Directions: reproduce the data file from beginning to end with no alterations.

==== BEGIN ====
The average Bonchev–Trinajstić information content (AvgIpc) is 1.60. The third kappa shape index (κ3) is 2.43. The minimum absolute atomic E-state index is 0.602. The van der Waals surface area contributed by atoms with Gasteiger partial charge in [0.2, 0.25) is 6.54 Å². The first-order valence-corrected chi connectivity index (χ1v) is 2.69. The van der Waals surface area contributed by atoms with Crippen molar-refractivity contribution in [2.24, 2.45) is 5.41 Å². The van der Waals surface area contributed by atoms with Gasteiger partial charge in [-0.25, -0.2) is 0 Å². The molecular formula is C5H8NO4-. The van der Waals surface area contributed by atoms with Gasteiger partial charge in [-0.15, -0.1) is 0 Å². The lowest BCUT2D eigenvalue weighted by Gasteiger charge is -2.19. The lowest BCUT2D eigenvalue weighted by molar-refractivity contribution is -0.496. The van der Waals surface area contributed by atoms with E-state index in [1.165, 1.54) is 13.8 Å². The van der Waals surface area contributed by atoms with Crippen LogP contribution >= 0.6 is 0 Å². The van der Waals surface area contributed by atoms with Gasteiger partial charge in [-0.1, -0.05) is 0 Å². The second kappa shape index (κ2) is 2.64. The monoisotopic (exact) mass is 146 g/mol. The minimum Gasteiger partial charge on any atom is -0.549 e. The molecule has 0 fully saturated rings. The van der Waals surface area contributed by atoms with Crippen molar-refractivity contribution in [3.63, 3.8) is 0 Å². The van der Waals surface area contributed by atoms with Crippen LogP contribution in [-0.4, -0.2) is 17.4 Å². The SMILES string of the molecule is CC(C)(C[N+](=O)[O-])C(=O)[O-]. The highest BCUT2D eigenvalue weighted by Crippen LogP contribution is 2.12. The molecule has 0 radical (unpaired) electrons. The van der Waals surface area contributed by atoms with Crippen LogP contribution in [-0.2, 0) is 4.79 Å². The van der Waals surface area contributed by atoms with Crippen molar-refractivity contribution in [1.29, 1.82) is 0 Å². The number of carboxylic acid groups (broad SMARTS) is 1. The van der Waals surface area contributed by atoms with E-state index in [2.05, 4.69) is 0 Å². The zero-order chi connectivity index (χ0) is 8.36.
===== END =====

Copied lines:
The average Bonchev–Trinajstić information content (AvgIpc) is 1.60. The third kappa shape index (κ3) is 2.43. The minimum absolute atomic E-state index is 0.602. The van der Waals surface area contributed by atoms with Gasteiger partial charge in [0.2, 0.25) is 6.54 Å². The first-order valence-corrected chi connectivity index (χ1v) is 2.69. The van der Waals surface area contributed by atoms with Crippen molar-refractivity contribution in [2.24, 2.45) is 5.41 Å². The van der Waals surface area contributed by atoms with Gasteiger partial charge in [-0.25, -0.2) is 0 Å². The molecular formula is C5H8NO4-. The van der Waals surface area contributed by atoms with Gasteiger partial charge in [-0.15, -0.1) is 0 Å². The lowest BCUT2D eigenvalue weighted by Gasteiger charge is -2.19. The lowest BCUT2D eigenvalue weighted by molar-refractivity contribution is -0.496. The van der Waals surface area contributed by atoms with E-state index in [1.165, 1.54) is 13.8 Å². The van der Waals surface area contributed by atoms with Crippen LogP contribution >= 0.6 is 0 Å². The van der Waals surface area contributed by atoms with Gasteiger partial charge in [-0.1, -0.05) is 0 Å². The second kappa shape index (κ2) is 2.64. The monoisotopic (exact) mass is 146 g/mol. The minimum Gasteiger partial charge on any atom is -0.549 e. The molecule has 0 fully saturated rings. The van der Waals surface area contributed by atoms with Crippen molar-refractivity contribution in [3.63, 3.8) is 0 Å². The van der Waals surface area contributed by atoms with Crippen LogP contribution in [-0.4, -0.2) is 17.4 Å². The SMILES string of the molecule is CC(C)(C[N+](=O)[O-])C(=O)[O-]. The highest BCUT2D eigenvalue weighted by Crippen LogP contribution is 2.12. The molecule has 0 radical (unpaired) electrons. The van der Waals surface area contributed by atoms with Crippen LogP contribution in [-0.2, 0) is 4.79 Å². The van der Waals surface area contributed by atoms with Crippen molar-refractivity contribution in [1.29, 1.82) is 0 Å². The number of carboxylic acid groups (broad SMARTS) is 1. The van der Waals surface area contributed by atoms with E-state index in [2.05, 4.69) is 0 Å². The zero-order chi connectivity index (χ0) is 8.36.